Background: People with intellectual disabilities are a particularly vulnerable group, at an increased risk of mortality from COVID-19 and of poor mental health. Psychologists providing mental health support to people with intellectual disabilities report poorer mental wellbeing and higher occupational stress. Moreover, they raise concerns about the ability of people with intellectual disabilities to engage with digital technologies for mental health support in the context of reduced face-to-face psychological provision. Aims: The study aimed to understand psychologists’ experiences of working with people with intellectual disabilities during the pandemic. Materials & Methods: Semi-structured interviews were conducted with 11 psychologists from community intellectual disabilities services. Data were analysed using interpretative phenomenological analysis. Results: Two superordinate themes emerged. Survive or Thrive highlighted the challenges and successes clinical psychologists experienced while working during the pandemic. ‘Left to Their Own Devices’ described psychologists' experiences of their clients as forgotten within society. Conclusion: The current study demonstrates psychologists' ability to adapt to extremely challenging circumstances, exposes the vulnerabilities of people with intellectual disabilities and highlights the gaps in service provision.
|Number of pages||9|
|Journal||Journal of Applied Research in Intellectual Disabilities|
|Early online date||16 Dec 2021|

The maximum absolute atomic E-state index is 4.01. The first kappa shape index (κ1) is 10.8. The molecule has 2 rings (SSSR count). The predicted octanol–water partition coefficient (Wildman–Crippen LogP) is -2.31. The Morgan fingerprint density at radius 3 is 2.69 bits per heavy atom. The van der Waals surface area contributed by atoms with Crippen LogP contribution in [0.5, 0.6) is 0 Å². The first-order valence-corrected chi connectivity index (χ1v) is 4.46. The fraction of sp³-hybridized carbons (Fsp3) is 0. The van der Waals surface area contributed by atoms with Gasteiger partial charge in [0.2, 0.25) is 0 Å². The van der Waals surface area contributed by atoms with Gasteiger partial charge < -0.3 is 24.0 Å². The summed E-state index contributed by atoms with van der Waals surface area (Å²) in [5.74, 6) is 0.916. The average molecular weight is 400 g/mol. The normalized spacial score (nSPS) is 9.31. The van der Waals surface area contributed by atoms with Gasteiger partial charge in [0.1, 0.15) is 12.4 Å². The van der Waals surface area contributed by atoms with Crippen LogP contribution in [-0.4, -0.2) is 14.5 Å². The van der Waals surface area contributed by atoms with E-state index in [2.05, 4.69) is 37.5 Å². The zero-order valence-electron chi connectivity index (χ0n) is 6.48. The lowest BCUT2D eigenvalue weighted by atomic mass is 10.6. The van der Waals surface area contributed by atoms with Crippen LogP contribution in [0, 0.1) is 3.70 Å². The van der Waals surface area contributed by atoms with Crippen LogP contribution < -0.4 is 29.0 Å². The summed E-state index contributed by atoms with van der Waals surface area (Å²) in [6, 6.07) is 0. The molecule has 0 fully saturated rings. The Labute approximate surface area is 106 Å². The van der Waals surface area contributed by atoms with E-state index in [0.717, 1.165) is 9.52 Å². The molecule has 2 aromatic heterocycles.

|Publication status||Published - Mar 2022|
Bibliographical noteThis is the peer reviewed version of the following article: Chemerynska, N, Marczak, M & Kucharska, J 2022, 'What are the experiences of clinical psychologists working with people with intellectual disabilities during the COVID-19 pandemic?', Journal of Applied Research in Intellectual Disabilities, vol. 35, no. 2, pp. 587-595, which has been published in final form at 10.1111/jar.12971. This article may be used for non-commercial purposes in accordance with Wiley Terms and Conditions for Use of Self-Archived Versions. This article may not be enhanced, enriched or otherwise transformed into a derivative work, without express permission from Wiley or by statutory rights under applicable legislation. Copyright notices must not be removed, obscured or modified. The article must be linked to Wiley’s version of record on Wiley Online Library and any embedding, framing or otherwise making available the article or pages thereof by third parties from platforms, services and websites other than Wiley Online Library must be prohibited.
This document is the author’s post-print version, incorporating any revisions agreed during the peer-review process. Some differences between the published version and this version may remain and you are advised to consult the published version if you wish to cite from it.
A huge thank you to all of the Psychologists who gave up their time to take part in this research.
© 2021 John Wiley & Sons Ltd.
- intellectual disabilities
ASJC Scopus subject areas
- Developmental and Educational Psychology